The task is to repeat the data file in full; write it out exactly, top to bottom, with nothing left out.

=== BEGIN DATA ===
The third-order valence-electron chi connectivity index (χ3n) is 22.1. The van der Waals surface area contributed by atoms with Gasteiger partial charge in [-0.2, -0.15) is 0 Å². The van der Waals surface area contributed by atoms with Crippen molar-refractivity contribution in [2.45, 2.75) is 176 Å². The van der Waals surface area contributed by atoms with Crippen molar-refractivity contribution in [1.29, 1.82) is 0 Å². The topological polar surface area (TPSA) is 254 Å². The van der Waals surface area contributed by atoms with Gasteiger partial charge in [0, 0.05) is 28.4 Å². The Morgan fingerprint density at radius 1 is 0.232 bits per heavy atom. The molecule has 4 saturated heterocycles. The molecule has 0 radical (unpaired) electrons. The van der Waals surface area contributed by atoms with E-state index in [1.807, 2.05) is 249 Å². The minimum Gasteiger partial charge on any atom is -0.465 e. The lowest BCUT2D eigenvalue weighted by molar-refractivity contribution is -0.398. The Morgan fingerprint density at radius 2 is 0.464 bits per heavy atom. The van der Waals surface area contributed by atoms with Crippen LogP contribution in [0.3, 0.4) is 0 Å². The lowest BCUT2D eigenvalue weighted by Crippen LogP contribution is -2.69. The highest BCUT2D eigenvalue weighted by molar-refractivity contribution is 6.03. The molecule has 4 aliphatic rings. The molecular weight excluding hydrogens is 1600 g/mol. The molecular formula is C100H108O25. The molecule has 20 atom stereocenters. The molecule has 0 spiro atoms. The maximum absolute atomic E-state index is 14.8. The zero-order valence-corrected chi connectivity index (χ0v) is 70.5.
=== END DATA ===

The third-order valence-electron chi connectivity index (χ3n) is 22.1. The van der Waals surface area contributed by atoms with Gasteiger partial charge in [-0.2, -0.15) is 0 Å². The van der Waals surface area contributed by atoms with Crippen molar-refractivity contribution in [2.45, 2.75) is 176 Å². The van der Waals surface area contributed by atoms with Crippen molar-refractivity contribution in [1.29, 1.82) is 0 Å². The topological polar surface area (TPSA) is 254 Å². The van der Waals surface area contributed by atoms with Gasteiger partial charge in [0, 0.05) is 28.4 Å². The Morgan fingerprint density at radius 1 is 0.232 bits per heavy atom. The molecule has 4 saturated heterocycles. The molecule has 0 radical (unpaired) electrons. The van der Waals surface area contributed by atoms with E-state index in [1.807, 2.05) is 249 Å². The minimum Gasteiger partial charge on any atom is -0.465 e. The lowest BCUT2D eigenvalue weighted by molar-refractivity contribution is -0.398. The Morgan fingerprint density at radius 2 is 0.464 bits per heavy atom. The van der Waals surface area contributed by atoms with Crippen LogP contribution in [0.3, 0.4) is 0 Å². The lowest BCUT2D eigenvalue weighted by Crippen LogP contribution is -2.69. The highest BCUT2D eigenvalue weighted by molar-refractivity contribution is 6.03. The molecule has 4 aliphatic rings. The molecular weight excluding hydrogens is 1600 g/mol. The molecular formula is C100H108O25. The molecule has 20 atom stereocenters. The molecule has 0 spiro atoms. The maximum absolute atomic E-state index is 14.8. The zero-order valence-corrected chi connectivity index (χ0v) is 70.5.